is useful, which is part of why I think the "first class file system"
notion of Plan 9 was important, and also why I think that the "first
class name space" notion (i.e. that an initially empty namespace should
be nameable by a file descriptor) was an important missing element in
Plan 9. Dave Presotto concurred in hindsight, and allowed as how that
would have simplified a bunch of things.
> This meets your first summary requirement, as the membranes may be
> individually controlled, and your second, as the membranes unwrap as
> references return to the graph, so they do not stack.
Yes to both. But the solution requires that all interactions between
users proceed through the membrane mechanism. This precludes, for
example, my emailing a descriptor to another member of the working
This may be a case where some form of external reference form is desired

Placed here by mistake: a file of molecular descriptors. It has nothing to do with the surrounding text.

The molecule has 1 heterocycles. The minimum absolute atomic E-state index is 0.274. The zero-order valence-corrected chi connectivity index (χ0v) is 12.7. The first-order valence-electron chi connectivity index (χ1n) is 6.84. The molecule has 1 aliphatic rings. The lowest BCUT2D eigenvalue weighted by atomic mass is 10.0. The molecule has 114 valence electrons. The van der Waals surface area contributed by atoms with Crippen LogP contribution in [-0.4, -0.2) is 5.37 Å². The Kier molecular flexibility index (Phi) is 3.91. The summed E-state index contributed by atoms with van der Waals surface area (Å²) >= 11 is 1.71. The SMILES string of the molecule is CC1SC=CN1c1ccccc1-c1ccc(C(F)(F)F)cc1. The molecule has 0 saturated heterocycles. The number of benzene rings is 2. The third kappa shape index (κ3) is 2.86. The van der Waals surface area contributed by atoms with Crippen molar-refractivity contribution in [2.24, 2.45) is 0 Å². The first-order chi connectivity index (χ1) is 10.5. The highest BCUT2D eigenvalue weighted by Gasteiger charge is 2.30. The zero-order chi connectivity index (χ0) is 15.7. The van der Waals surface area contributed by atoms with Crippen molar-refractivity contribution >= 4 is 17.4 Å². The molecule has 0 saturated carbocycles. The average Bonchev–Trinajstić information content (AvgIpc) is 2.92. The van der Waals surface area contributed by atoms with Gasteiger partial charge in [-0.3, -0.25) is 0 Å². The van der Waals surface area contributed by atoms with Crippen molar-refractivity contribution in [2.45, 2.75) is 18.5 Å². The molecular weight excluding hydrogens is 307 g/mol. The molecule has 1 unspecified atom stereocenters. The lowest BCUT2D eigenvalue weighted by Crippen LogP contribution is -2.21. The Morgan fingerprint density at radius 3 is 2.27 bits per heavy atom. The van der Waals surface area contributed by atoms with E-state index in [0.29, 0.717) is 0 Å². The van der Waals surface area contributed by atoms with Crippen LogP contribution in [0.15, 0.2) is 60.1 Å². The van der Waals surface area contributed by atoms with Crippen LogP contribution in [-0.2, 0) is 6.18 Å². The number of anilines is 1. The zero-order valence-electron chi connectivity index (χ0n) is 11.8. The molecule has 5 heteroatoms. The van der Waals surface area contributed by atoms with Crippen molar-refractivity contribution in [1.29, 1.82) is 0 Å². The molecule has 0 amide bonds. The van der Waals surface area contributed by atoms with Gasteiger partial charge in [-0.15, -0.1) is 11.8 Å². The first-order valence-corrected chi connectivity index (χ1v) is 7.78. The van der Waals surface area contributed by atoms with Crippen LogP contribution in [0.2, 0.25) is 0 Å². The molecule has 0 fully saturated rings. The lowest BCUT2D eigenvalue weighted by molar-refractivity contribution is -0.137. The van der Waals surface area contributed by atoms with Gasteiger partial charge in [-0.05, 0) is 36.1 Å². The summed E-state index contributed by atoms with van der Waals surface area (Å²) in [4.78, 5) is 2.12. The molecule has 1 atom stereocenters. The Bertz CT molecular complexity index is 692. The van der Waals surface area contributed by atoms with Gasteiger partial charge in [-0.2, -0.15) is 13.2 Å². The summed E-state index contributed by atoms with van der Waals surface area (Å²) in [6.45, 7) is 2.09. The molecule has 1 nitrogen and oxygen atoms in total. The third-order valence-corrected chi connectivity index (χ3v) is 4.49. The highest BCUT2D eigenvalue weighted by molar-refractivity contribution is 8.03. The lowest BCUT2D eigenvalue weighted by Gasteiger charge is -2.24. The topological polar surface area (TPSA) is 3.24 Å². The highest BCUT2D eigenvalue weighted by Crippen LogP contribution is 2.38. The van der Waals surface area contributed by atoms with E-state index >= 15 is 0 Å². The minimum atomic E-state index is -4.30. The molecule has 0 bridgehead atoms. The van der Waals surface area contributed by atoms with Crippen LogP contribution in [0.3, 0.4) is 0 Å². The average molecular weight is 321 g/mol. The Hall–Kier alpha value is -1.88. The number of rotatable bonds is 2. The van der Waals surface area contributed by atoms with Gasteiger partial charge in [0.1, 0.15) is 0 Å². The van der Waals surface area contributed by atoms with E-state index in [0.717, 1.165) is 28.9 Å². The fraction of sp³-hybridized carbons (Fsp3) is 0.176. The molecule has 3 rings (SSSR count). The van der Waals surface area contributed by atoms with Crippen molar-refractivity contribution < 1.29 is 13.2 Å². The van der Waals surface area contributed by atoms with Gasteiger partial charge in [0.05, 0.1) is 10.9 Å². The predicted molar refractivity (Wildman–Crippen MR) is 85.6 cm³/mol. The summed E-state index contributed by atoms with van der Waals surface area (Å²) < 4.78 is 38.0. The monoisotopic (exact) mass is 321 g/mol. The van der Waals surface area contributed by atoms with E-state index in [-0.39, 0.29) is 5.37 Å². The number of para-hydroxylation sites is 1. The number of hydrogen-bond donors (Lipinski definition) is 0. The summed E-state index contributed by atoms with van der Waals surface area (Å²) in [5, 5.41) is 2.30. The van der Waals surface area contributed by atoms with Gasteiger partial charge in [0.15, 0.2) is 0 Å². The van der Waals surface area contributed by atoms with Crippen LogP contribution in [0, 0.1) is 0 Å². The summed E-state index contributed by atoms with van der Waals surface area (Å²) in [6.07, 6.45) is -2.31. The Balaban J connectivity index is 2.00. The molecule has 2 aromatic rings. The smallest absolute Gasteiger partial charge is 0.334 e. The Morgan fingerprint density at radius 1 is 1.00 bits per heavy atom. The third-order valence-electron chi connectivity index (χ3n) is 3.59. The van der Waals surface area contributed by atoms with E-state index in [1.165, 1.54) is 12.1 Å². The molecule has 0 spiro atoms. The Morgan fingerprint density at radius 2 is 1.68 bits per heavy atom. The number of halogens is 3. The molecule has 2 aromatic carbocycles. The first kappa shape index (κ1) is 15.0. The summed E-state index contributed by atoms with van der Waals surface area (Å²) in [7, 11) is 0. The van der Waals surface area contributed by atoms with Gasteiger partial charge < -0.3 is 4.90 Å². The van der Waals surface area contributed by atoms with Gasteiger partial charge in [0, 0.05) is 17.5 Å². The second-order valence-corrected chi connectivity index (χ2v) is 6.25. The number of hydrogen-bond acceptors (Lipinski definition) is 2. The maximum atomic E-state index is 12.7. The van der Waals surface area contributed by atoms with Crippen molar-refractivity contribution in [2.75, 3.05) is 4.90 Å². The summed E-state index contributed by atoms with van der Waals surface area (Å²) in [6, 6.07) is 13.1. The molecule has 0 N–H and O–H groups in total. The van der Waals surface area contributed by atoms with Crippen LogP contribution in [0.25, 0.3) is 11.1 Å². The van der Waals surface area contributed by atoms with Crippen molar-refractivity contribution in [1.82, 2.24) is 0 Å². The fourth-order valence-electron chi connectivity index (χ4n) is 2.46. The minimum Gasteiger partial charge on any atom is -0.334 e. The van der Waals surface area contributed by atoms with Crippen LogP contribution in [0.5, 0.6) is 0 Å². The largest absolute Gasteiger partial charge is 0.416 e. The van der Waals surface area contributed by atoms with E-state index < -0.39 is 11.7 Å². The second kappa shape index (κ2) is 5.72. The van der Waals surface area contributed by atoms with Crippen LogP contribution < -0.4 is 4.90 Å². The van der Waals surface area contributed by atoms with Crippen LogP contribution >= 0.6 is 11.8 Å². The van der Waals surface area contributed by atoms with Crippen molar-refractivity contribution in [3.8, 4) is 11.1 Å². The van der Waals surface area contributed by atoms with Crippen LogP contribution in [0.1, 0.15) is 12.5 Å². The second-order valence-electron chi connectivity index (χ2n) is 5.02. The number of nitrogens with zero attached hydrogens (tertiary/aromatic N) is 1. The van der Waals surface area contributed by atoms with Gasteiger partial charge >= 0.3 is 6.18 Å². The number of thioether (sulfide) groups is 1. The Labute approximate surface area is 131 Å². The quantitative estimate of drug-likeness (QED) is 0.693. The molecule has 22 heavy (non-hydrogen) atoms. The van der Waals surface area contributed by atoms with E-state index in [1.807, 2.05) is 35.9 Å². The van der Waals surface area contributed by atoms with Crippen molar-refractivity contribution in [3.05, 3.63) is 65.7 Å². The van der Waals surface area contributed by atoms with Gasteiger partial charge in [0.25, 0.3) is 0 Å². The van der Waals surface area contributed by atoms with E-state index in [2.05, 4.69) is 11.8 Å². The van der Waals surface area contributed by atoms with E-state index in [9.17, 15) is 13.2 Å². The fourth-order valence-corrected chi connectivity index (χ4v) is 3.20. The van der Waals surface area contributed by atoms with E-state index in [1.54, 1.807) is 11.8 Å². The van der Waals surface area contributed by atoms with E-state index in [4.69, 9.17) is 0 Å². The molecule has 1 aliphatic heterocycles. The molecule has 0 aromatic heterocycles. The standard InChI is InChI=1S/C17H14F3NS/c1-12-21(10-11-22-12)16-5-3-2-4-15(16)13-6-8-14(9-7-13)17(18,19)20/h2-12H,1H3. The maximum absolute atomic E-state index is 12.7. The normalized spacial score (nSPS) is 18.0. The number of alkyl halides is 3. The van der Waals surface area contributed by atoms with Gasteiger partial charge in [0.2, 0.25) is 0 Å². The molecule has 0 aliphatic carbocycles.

for interchange purposes, but we still need a solution that works out
right under simple and direct capability transfer.
> Do you consider this a (replication of an) ACL system?
No, because of the problem that transfer must proceed through the
membrane to preserve ACL access semantics, and that is desired in this
case. However, I agree that it is something very close to an ACL system.
And to the extent that converges, my response will be "So if it's an ACL
system, why are we building it in this absurdly hard way?"
> Does it meet your original requirements?
Yes, but only because I took the direct transfer requirement for granted
and failed to state it explicitly.
> Given that you are interested in applying capability intuitions to an
> ACL system, why do you care that a capability implementation (or
> interpretation) of the system happens to mirror the ACL-system
> structure closely?
Because a lot of existing apps have to work. And from my comments above,
it should be clear that I *don't* want this. I'm absolutely not
interested in using caps to build bad ACL systems. I'm interested in
supporting an existing, required, and in some cases legitemate
functional requirement that ACLs seem to satisfy.
More information about the cap-talk